Oliver and Company (1988)

Dir. George Scribner. Starring Joey Lawrence, Dom DeLuise, Billy Joel

The first five minutes of Oliver & Company are indebted to the opening minutes of two of its predecessors. Eleven years earlier, The Rescuers used still images of a message in a bottle, sometimes enduring a storm and sometimes reaching a pier in warm yellow sunset. Six years earlier, The Fox and the Hound used its credits sequence to depict a mother fox desperately running away from the sound of gunfire while holding her kit in her mouth. The artwork of late ’80s Manhattan in Oliver & Company is cut from the same cloth as that artwork from The Rescuers, and the people milling around bear strong resemblances to the folks entering the UN in that movie. And the cute little orange orphan from Fox and the Hound shows up again to melt your heart, except this time he’s a kitty. It’s not subtle or anything, but Oliver is the only kitten in a box of them who isn’t taken home by some person. He loses his box when a rainstorm destroys it and nearly sweeps him into a sewer. (The two movies that have made me cry in the past ten years are Breakfast at Tiffany’s and The Fox and the Hound. Both of them have moments with sad animals in the rain. I don’t like it when animals are sad in the rain.) He meets a toddler who is whisked away by the adult holding her hand, even when the toddler reaches for the little cat. For the softhearted among us, the film is quite willing to tug until we break. I suppose those first five minutes are high point in the picture, but I’m not sure it’s all that high a point. It’s pure melodrama, and neither the animation nor setting lean far enough toward The Rescuers to make the film truly beautiful. (One can appreciate, for whatever it’s worth, that Oliver makes its lightning the same way Disney animators made it for Bambi.) The end result is a sequence which forces trauma on the viewer rather than making everyone earn it all together. At seventy-four minutes, it’s not hard to imagine another six or seven minutes of sadness which could anchor Oliver in more than just the protagonist’s namesake.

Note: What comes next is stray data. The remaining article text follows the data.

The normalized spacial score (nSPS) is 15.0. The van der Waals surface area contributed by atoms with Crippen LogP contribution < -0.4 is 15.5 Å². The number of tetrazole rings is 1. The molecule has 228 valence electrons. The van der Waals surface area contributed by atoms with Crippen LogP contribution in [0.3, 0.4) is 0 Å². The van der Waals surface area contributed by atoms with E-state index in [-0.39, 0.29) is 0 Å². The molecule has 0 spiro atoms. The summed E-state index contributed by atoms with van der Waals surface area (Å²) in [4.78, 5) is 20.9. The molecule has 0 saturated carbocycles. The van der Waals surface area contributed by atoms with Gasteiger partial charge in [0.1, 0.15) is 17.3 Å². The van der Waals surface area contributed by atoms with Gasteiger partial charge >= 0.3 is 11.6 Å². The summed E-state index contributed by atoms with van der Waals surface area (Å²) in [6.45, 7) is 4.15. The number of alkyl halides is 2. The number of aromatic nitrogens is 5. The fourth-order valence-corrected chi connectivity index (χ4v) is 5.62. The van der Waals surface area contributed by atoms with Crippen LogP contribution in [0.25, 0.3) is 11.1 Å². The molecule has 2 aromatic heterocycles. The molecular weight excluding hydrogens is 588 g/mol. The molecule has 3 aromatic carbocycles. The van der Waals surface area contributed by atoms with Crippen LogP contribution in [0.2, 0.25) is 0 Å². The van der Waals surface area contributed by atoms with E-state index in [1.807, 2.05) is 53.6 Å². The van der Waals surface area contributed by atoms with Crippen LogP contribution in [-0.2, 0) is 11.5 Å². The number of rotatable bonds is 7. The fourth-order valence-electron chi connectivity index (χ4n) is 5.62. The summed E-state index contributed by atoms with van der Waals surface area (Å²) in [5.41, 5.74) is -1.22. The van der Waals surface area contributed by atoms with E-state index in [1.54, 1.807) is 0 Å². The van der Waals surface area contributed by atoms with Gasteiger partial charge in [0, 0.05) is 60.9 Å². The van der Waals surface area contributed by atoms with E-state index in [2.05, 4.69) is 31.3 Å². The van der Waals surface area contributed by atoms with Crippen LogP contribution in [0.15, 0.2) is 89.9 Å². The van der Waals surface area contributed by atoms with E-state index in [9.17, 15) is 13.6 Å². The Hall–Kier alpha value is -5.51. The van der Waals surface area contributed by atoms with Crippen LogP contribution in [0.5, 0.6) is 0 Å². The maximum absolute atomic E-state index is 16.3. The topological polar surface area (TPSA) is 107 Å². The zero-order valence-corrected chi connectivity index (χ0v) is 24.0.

Like Oliver of Oliver Twist or Oliver!, Oliver of Oliver & Company is less interesting than his company. He has an advantage over the human Olivers because of how much cuter kittens are than little boys, although I’ll admit to a little bias there because I happen to have an orange cat. The group he falls into via Dodger (Joel) is unfortunately not all that interesting. Dodger is about as edgy and dangerous as, well, Billy Joel, and only marginally cooler. He struts and preens, but lacks any kind of personality under the facade built for him. Fagin (DeLuise) is criminally underbaked, since he is the most interesting person in just about any Oliver Twist adaptation. In the movie’s hands, he is a bumbler above all else, sensitive and given to sudden attacks of buoyancy. I remember Dom DeLuise’s voice, but I could not recall a thing that he says. Nor does Sykes (Robert Loggia) impress us much. He’s mean, I guess, but we don’t see him do anything terrible. Bad things happen because he commands them, or are witnessed from some distance. He grabs Jenny (Natalie Gregory) and drives off with her in his car, understanding (like the rest of us) what Fagin does not: holding a little girl for hostage from her parents is more effective than holding a kitten for hostage from a little girl. A good movie villain seems to be on screen all the time because the way s/he looms. Hannibal Lecter, Darth Vader, and the shark from Jaws work on this level; Sykes we forget about for long stretches of a movie that takes place over the course of less than a week, and the movie seems to do much the same thing. By making Fagin and Sykes humans, the movie wanders into a problem that turns out to be insoluble. The wacky world of animals breaking into limousines or stealing hot dogs—a world of laughter, you might say, or a world of joy—is a poor fit with the criminal underworld that Fagin dips his toes into and Sykes never gets to leave. To make Sykes menacing or make Fagin important, one has to lean into that morbid, scuzzy setting, and a movie about a kitten and his dog friends is unlikely at best to reach either.